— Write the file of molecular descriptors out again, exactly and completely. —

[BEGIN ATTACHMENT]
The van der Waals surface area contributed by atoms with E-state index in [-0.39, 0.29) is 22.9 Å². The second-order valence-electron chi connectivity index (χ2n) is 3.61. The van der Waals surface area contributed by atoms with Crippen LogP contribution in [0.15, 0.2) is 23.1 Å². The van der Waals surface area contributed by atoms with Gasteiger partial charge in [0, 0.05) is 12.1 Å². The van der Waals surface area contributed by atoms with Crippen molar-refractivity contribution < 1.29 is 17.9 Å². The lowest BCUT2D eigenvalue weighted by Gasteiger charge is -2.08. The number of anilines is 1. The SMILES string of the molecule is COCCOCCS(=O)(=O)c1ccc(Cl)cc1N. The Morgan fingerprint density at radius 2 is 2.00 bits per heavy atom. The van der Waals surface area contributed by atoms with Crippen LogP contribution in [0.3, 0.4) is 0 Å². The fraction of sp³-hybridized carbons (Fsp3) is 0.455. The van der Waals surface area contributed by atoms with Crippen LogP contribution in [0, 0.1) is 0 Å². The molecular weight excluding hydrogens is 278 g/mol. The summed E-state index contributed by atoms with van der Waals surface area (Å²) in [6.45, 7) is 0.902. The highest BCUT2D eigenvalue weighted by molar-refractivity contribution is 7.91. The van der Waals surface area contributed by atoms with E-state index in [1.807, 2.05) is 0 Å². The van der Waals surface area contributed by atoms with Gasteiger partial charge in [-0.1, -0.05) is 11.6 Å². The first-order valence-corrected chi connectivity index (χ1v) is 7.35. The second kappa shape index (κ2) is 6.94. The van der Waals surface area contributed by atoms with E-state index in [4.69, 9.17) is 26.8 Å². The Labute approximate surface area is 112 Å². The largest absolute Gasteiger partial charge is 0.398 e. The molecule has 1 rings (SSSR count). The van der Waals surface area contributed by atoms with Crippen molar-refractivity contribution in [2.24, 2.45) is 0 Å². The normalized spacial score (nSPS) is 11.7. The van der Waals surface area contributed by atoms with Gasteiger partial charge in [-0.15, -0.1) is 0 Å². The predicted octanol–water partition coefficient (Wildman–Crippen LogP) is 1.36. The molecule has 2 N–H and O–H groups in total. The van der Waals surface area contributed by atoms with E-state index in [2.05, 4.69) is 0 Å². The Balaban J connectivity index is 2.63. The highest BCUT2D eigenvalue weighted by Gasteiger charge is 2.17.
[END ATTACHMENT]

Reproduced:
The van der Waals surface area contributed by atoms with E-state index in [-0.39, 0.29) is 22.9 Å². The second-order valence-electron chi connectivity index (χ2n) is 3.61. The van der Waals surface area contributed by atoms with Crippen LogP contribution in [0.15, 0.2) is 23.1 Å². The van der Waals surface area contributed by atoms with Gasteiger partial charge in [0, 0.05) is 12.1 Å². The van der Waals surface area contributed by atoms with Crippen molar-refractivity contribution < 1.29 is 17.9 Å². The lowest BCUT2D eigenvalue weighted by Gasteiger charge is -2.08. The number of anilines is 1. The SMILES string of the molecule is COCCOCCS(=O)(=O)c1ccc(Cl)cc1N. The Morgan fingerprint density at radius 2 is 2.00 bits per heavy atom. The van der Waals surface area contributed by atoms with Crippen LogP contribution in [0.3, 0.4) is 0 Å². The fraction of sp³-hybridized carbons (Fsp3) is 0.455. The van der Waals surface area contributed by atoms with Crippen LogP contribution in [0, 0.1) is 0 Å². The molecular weight excluding hydrogens is 278 g/mol. The summed E-state index contributed by atoms with van der Waals surface area (Å²) in [6.45, 7) is 0.902. The highest BCUT2D eigenvalue weighted by molar-refractivity contribution is 7.91. The van der Waals surface area contributed by atoms with E-state index in [1.807, 2.05) is 0 Å². The van der Waals surface area contributed by atoms with Gasteiger partial charge in [-0.1, -0.05) is 11.6 Å². The first-order valence-corrected chi connectivity index (χ1v) is 7.35. The second kappa shape index (κ2) is 6.94. The van der Waals surface area contributed by atoms with E-state index in [4.69, 9.17) is 26.8 Å². The Labute approximate surface area is 112 Å². The largest absolute Gasteiger partial charge is 0.398 e. The molecule has 1 rings (SSSR count). The van der Waals surface area contributed by atoms with Crippen molar-refractivity contribution in [2.24, 2.45) is 0 Å². The normalized spacial score (nSPS) is 11.7. The van der Waals surface area contributed by atoms with Gasteiger partial charge in [-0.15, -0.1) is 0 Å². The predicted octanol–water partition coefficient (Wildman–Crippen LogP) is 1.36. The molecule has 2 N–H and O–H groups in total. The van der Waals surface area contributed by atoms with E-state index in [2.05, 4.69) is 0 Å². The Balaban J connectivity index is 2.63. The highest BCUT2D eigenvalue weighted by Gasteiger charge is 2.17.